Catullus 16

Catullus 16

Catullus 16 is famous among Catullus's "Carmina" because it is so sexually explicit that a full English translation was not openly published until the late twentieth century [cite web|url=|title=Catullus Purified: A Brief History of Carmen 16|accessdate=2006-08-18] . Several editions of Catullus omit the more explicit parts of the poem. An interesting example is the 1924 Loeb Catullus: this omits lines 1 and 2 from the English translation, but includes them in the Latin; lines 7-14 are omitted from both Latin and English; a later Loeb edition [cite web|url=|title=Publisher references censorship for consideration of decency in former edition|accessdate=2006-08-18] gives the complete text in both languages. Other editions have been published with the explicit words blanked out [cite web|url=|title=translation of poem that leaves out obscene words|accessdate=2006-08-18] . The poem is famous among classicists as a benchmark of classical obscenity and invective.

Catullus addresses the poem to two unknown men, Furius and Aurelius, who are perhaps competing poets, perhaps mere constructs, since invective poetry was popular at the time. Modern Catullus scholarship speculates that they are likely the same people referred to in Catullus 11 and other poems. [cite book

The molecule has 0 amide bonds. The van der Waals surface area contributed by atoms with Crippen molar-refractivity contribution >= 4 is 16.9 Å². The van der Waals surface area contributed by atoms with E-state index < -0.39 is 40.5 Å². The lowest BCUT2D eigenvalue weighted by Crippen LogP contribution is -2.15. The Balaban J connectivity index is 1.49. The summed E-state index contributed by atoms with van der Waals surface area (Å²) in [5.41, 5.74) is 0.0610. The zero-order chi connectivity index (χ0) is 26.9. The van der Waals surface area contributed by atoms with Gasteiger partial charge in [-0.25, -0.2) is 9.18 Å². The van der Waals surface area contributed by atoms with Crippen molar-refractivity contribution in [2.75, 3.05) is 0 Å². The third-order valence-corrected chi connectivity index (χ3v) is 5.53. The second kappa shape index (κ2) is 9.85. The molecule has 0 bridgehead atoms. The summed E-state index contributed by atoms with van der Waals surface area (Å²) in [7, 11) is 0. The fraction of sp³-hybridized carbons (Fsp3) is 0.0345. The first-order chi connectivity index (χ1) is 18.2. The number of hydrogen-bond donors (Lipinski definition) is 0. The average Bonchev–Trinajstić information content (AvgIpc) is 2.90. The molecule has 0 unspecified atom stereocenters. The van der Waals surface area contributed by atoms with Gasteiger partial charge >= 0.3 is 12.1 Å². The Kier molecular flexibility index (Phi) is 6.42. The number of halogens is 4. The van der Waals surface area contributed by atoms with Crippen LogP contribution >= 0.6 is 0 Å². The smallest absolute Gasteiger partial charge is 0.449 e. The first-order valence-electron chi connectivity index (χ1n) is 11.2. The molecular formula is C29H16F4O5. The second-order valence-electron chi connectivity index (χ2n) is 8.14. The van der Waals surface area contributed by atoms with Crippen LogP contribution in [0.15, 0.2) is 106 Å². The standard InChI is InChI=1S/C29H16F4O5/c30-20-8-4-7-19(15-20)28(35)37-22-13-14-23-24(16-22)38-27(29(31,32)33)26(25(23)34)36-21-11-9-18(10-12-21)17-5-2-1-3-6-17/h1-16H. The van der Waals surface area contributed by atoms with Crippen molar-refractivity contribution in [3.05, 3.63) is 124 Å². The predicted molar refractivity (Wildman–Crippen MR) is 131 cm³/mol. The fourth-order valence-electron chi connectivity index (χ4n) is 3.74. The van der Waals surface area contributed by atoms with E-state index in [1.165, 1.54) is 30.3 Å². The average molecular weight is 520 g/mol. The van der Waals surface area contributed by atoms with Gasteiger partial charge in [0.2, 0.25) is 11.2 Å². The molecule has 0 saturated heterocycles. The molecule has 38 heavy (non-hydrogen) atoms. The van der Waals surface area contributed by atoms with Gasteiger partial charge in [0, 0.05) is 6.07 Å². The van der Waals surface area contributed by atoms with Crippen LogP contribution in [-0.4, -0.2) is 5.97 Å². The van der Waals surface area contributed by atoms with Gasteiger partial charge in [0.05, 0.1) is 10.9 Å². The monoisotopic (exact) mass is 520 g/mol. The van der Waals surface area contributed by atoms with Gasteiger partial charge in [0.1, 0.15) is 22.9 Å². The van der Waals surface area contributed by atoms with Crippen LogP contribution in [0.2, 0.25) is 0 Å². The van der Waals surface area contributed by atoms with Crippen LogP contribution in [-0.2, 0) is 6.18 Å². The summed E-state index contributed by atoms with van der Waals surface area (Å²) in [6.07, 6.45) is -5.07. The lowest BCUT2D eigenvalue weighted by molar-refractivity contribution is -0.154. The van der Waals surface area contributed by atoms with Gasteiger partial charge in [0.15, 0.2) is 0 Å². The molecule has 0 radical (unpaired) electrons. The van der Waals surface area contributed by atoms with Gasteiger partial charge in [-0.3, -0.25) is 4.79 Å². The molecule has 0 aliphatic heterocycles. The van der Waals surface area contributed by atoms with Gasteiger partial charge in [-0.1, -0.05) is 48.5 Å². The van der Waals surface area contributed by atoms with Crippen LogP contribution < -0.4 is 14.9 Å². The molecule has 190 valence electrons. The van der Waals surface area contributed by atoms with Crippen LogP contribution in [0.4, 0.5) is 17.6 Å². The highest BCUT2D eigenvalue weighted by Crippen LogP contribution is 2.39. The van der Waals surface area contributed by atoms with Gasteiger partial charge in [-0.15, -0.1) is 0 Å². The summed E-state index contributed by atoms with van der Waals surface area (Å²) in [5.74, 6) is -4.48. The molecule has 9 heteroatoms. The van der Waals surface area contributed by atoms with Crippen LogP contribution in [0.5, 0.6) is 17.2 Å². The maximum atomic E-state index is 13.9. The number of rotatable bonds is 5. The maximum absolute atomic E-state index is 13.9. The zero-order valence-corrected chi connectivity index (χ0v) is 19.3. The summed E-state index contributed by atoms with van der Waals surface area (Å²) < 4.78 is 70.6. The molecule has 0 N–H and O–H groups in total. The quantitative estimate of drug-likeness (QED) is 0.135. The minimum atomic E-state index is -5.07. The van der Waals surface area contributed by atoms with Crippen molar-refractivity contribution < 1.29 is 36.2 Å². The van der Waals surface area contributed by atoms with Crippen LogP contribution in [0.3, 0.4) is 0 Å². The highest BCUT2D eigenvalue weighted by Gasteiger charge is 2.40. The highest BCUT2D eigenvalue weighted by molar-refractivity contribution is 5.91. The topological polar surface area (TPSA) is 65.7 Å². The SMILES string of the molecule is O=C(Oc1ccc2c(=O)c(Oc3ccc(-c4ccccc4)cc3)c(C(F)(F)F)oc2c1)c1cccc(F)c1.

author = Arnold, Bruce; Aronson, Andrew; Lawall, Gilbert.
year = 2000
title = Love and Betrayal: A Catullus Reader
] [cite web|url=|title=list of poems that Furius is in|accessdate=2006-08-18] [cite web|url=|title=list of poems that Aurelius is in|accessdate=2006-08-18] Apparently, Furius and Aurelius find Catullus's verses to be "mollici" (soft, perhaps "wussy" in modern slang). Catullus responds with intense abuse and invective.

Latin text

Notes and technical terms

Latin is an exact language for obscene acts, such as "pedicabo" and "irrumabo", which appear in the first and last lines of the poem. The term "pedicare" is a transitive verb, meaning to "insert one's penis into another person's anus", [Forberg, pp. 80–189.] and derives from an analogous Greek word, παιδικω, itself derived ultimately from the Greek word παις, παιδος (child). The term "cinaede" in line 2 refers to the "bottom" person in that act, i.e., the one being penetrated. [Forberg, p.80.] The term "irrumare" is likewise a transitive verb, meaning to "insert one's penis into another person's mouth for suckling", [Forberg, pp. 190–261.] and derives from the Latin word, "ruma" meaning "teat". A male who suckles a penis is denoted as a "fellator" or, equivalently, a "pathicus" (line 2). [Forberg, pp. 190–191.]








External links

* [ Alternate translation from Virtual Roma]
* [ Alternate translation from Negenborn]
* [ Alternate translation from University of Saskatchewan]
* [ Latin text with comments (go to poems 11 and 16 for remarks on c. 16)]
* [ Translation and commentary on lines 5-6]
* [ Scanned version of c.16]

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